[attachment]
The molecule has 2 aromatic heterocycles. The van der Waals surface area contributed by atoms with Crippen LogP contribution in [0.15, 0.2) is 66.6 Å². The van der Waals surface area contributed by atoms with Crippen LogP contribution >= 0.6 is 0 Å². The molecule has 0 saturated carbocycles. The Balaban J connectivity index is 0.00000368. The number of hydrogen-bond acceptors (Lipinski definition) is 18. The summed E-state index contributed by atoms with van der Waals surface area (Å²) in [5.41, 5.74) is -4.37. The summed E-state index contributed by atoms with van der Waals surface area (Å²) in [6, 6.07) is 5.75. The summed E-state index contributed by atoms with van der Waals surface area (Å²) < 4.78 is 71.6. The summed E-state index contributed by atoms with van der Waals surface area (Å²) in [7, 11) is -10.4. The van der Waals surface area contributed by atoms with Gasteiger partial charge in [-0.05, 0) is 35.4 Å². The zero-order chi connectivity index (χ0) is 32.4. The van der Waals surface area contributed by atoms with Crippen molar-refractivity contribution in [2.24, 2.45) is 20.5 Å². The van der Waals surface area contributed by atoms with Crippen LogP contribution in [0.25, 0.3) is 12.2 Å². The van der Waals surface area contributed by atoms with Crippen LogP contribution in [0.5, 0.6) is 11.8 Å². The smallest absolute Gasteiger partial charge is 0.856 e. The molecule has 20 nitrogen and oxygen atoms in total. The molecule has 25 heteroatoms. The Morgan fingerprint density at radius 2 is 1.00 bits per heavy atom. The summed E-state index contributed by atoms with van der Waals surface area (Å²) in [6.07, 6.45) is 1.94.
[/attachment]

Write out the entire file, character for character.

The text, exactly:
The molecule has 2 aromatic heterocycles. The van der Waals surface area contributed by atoms with Crippen LogP contribution in [0.15, 0.2) is 66.6 Å². The van der Waals surface area contributed by atoms with Crippen LogP contribution >= 0.6 is 0 Å². The molecule has 0 saturated carbocycles. The Balaban J connectivity index is 0.00000368. The number of hydrogen-bond acceptors (Lipinski definition) is 18. The summed E-state index contributed by atoms with van der Waals surface area (Å²) in [5.41, 5.74) is -4.37. The summed E-state index contributed by atoms with van der Waals surface area (Å²) in [6, 6.07) is 5.75. The summed E-state index contributed by atoms with van der Waals surface area (Å²) < 4.78 is 71.6. The summed E-state index contributed by atoms with van der Waals surface area (Å²) in [7, 11) is -10.4. The van der Waals surface area contributed by atoms with Gasteiger partial charge in [-0.05, 0) is 35.4 Å². The zero-order chi connectivity index (χ0) is 32.4. The van der Waals surface area contributed by atoms with Crippen molar-refractivity contribution in [2.24, 2.45) is 20.5 Å². The van der Waals surface area contributed by atoms with Crippen LogP contribution in [0.25, 0.3) is 12.2 Å². The van der Waals surface area contributed by atoms with Crippen LogP contribution in [0.5, 0.6) is 11.8 Å². The smallest absolute Gasteiger partial charge is 0.856 e. The molecule has 20 nitrogen and oxygen atoms in total. The molecule has 25 heteroatoms. The Morgan fingerprint density at radius 2 is 1.00 bits per heavy atom. The summed E-state index contributed by atoms with van der Waals surface area (Å²) in [6.07, 6.45) is 1.94.